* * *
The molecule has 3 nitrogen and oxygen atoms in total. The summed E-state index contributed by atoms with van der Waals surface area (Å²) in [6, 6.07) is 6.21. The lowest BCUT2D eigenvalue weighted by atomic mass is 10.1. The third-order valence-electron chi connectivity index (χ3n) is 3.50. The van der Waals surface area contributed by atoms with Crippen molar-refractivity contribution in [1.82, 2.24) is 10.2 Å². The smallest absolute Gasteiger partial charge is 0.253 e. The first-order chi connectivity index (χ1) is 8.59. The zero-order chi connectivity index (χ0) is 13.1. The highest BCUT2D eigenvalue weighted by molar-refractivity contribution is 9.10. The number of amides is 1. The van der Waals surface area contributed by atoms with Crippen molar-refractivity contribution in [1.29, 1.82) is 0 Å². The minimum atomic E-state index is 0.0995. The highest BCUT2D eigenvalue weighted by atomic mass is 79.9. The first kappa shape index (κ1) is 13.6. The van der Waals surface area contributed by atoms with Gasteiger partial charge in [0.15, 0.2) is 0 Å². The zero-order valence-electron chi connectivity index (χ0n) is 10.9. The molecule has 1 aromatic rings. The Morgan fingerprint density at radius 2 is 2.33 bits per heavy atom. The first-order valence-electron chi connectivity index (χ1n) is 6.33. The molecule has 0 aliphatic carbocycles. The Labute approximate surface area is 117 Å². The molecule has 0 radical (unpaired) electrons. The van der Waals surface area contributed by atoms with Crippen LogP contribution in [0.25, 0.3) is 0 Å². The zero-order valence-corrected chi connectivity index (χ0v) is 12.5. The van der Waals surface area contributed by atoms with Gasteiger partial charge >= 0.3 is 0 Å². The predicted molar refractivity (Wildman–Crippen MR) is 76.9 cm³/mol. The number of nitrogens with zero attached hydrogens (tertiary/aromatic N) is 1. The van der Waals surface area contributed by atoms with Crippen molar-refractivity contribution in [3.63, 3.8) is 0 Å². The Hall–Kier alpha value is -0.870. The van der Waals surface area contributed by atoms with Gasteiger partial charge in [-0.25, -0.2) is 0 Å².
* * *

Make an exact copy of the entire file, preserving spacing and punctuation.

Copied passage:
The molecule has 3 nitrogen and oxygen atoms in total. The summed E-state index contributed by atoms with van der Waals surface area (Å²) in [6, 6.07) is 6.21. The lowest BCUT2D eigenvalue weighted by atomic mass is 10.1. The third-order valence-electron chi connectivity index (χ3n) is 3.50. The van der Waals surface area contributed by atoms with Crippen molar-refractivity contribution in [1.82, 2.24) is 10.2 Å². The smallest absolute Gasteiger partial charge is 0.253 e. The first-order chi connectivity index (χ1) is 8.59. The zero-order chi connectivity index (χ0) is 13.1. The highest BCUT2D eigenvalue weighted by molar-refractivity contribution is 9.10. The number of amides is 1. The van der Waals surface area contributed by atoms with Crippen molar-refractivity contribution in [1.29, 1.82) is 0 Å². The minimum atomic E-state index is 0.0995. The highest BCUT2D eigenvalue weighted by atomic mass is 79.9. The first kappa shape index (κ1) is 13.6. The van der Waals surface area contributed by atoms with Gasteiger partial charge in [0.15, 0.2) is 0 Å². The zero-order valence-electron chi connectivity index (χ0n) is 10.9. The molecule has 1 aromatic rings. The Morgan fingerprint density at radius 2 is 2.33 bits per heavy atom. The first-order valence-electron chi connectivity index (χ1n) is 6.33. The molecule has 0 aliphatic carbocycles. The Labute approximate surface area is 117 Å². The molecule has 0 radical (unpaired) electrons. The van der Waals surface area contributed by atoms with Crippen LogP contribution in [0.25, 0.3) is 0 Å². The zero-order valence-corrected chi connectivity index (χ0v) is 12.5. The van der Waals surface area contributed by atoms with Gasteiger partial charge >= 0.3 is 0 Å². The predicted molar refractivity (Wildman–Crippen MR) is 76.9 cm³/mol. The number of nitrogens with zero attached hydrogens (tertiary/aromatic N) is 1. The van der Waals surface area contributed by atoms with Crippen molar-refractivity contribution in [3.63, 3.8) is 0 Å². The Hall–Kier alpha value is -0.870. The van der Waals surface area contributed by atoms with Gasteiger partial charge in [-0.25, -0.2) is 0 Å².